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Although these companies may not currently meet our investment criteria for reasons such as valuation, we keep a constant eye on them in case circumstances change and we decide to add them to one of our Trend Funds. These are our “companies to watch” and in our new series, we aim to provide a snapshot of these companies and why they should be of interest to our members and investors.
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Cloudera is a big data company backed by chip manufacturer, Intel (INTC US), which is seeking to raise up to US$210 million and list on the New York Stock Exchange by the end of April 2017. Founded in 2008, Cloudera designs software for managing data including storage, management, analysis and security. It uses a graphical interface, which allows users to easily monitor and analyse data. Its technology is based on an open-source program called Apache Hadoop, which manages large quantities of data by dividing it up into more manageable portions. While any company could theoretically use Hadoop for free, Cloudera helps manage it and sells proprietary software based on this open-source technology.
Discounted valuation but still not profitable
At the time of listing, Cloudera would be valued at US$1.8 billion – not bad considering it lost US$187.3 million in the last financial year and US$203.1 million in the year prior. It managed to grow sales by 57% to US$261 million in the last financial year.
Its valuation equates to a price to current sales multiple of 6.9x, expensive compared to already listed companies such as Tableau (DATA US) at 4.0x and Hortonworks (HDP US) at 3.0x but ‘reasonable compared to recently listed companies, Mulesoft (MULE US) at 15.8x and Alteryx (AYX US) at 10.5x.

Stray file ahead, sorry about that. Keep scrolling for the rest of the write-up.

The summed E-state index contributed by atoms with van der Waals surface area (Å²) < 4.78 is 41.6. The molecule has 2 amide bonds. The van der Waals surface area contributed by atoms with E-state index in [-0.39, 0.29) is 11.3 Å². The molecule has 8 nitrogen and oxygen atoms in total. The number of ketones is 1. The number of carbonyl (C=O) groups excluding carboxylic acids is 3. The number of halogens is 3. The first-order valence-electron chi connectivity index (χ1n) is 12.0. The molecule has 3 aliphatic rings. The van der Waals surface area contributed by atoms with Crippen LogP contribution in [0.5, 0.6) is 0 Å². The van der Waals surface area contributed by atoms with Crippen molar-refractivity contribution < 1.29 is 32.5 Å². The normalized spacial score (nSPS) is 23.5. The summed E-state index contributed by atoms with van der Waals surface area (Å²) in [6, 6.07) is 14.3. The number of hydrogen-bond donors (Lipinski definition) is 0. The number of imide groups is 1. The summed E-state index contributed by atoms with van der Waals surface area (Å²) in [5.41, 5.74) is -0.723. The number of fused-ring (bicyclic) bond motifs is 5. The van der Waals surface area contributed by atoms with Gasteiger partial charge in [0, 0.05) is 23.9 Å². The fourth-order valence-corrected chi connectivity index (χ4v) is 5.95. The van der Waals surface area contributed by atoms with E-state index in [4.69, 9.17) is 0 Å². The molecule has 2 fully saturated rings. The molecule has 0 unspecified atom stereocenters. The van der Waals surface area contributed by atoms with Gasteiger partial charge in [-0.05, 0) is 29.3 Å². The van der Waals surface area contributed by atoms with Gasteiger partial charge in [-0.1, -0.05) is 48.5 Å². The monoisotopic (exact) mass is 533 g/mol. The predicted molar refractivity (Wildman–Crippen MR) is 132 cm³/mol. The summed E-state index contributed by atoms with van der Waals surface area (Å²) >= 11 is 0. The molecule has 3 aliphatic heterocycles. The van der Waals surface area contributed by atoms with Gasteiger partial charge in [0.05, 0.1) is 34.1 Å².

What is even more interesting about Cloudera’s proposed valuation is that it is at a significant discount to its last round private funding in May 2014 when it was valued at US$4.1 billion. At the time, Intel invested over US$750 million into Cloudera but its 19.4% stake after the offering would only be worth less than US$350 million. Intel and other venture capital investors such as Accel Partners (14.4% interest post listing) and Greylock Partners (11.1% interest post listing) are not selling any of their shares in the IPO, according to the S1 prospectus.
So why the 56% discount?
Cloudera is facing growing competition and is particularly vulnerable using an open-source technology such as Hadoop, which is the technology used by Hortonworks. Since its listing in December 2014, Hortonworks has lost 37% of its value even though it also took a 34% discount to its private valuation when it listed.
Is it a buy?
The initial public offering (“IPO”) market is currently open for technology companies. After the successful listing of Snap (SNAP US) as well as software companies such as Okta, Mulesoft and Alteryx. All these companies are trading above their IPO price indicating that investors have been willing to accept high valuations at listing and push them into even loftier levels even though many of these companies are unlikely to be profitable for years to come.
We would not be surprised if Cloudera experiences a similar ‘honeymoon period’ after it lists but we have doubts about its long-term growth prospects amid rising competition and being exposed to an open-source technology. Further, with larger technology listings in the IPO pipeline such as cloud storage company, Dropbox and Peter Thiel’s data analysis company, Palantir Technologies, we would prefer to wait for these opportunities.
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